How to Calculate the Asked Yield on a T-Bill

By Markets Fool.com

Keeping your money safe is important, and risk-averse investors often turn to Treasury bills as one of the safest ways to invest money for short periods of time. With maturities that range from four weeks to a year, Treasury bills offer the full faith and credit of the U.S. government to back them, ensuring return of principal. However, the way that you invest in Treasury bills is different from how you'd invest in a bank certificate of deposit or a money market mutual fund. Below, you'll learn how to figure out what yield you'll be able to get when you buy a Treasury bill at a certain price.

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Bid prices vs. ask prices and Treasury bill yields

Treasury bills are priced at a discount to their face value. Rather than making discrete interest payments, Treasury bills build in any interest the investor earns directly into the price of the security. For instance, if you were to buy a one-year Treasury bill that would pay you $1,000 in a year, you'd pay less than $1,000 right now.

How much less depends on prevailing rates in the Treasury bill market. However, if you know what the price that sellers are asking if you want to buy a Treasury bill from them, then you can calculate the yield if you bought it at that price.

Doing the calculation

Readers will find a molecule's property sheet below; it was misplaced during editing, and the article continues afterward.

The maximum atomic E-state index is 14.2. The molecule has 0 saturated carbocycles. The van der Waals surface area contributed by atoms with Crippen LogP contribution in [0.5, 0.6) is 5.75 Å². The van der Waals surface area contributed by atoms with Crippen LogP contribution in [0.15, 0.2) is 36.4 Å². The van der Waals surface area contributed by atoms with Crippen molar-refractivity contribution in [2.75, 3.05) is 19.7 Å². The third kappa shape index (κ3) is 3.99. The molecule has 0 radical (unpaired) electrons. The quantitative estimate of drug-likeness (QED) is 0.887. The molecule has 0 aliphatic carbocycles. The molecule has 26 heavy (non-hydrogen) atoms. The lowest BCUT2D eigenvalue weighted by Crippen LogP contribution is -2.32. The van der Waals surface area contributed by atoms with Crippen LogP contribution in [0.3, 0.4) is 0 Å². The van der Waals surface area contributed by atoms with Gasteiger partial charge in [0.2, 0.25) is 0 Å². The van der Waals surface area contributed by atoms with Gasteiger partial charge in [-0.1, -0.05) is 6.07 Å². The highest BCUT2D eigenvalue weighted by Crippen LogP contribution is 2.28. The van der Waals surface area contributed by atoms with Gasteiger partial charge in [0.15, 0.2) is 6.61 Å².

In order to calculate the yield, start with the quoted ask price, which is typically stated in terms that assume a face value of $100. Subtract $100 minus the ask price, and then divide the difference by the ask price. This will give you the expected return, but it doesn't take into account the term of the Treasury bill. To complete the calculation, take the expected return, multiply it by 365, and then divide by the number of days until the Treasury bill matures.

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For instance, for a 26-week Treasury bill priced at 99, you'd start by taking 100-99 = 1 and then dividing 1 by 99 to get 0.010101. Then, multiply that number by 365 and divide by 26 x 7 or 182 days. The net result is 0.02025, or 2.025%.

The value of having this figure is that you can compare it to yields on CDs or other investments. If the CD yields more, then you'll typically choose it over the Treasury bill. If the Treasury bill has the higher yield, then picking it over the alternative makes more sense. Either way, knowing how to do the calculation will give you more insight into market conditions and whether Treasury bills make sense in your investment portfolio.

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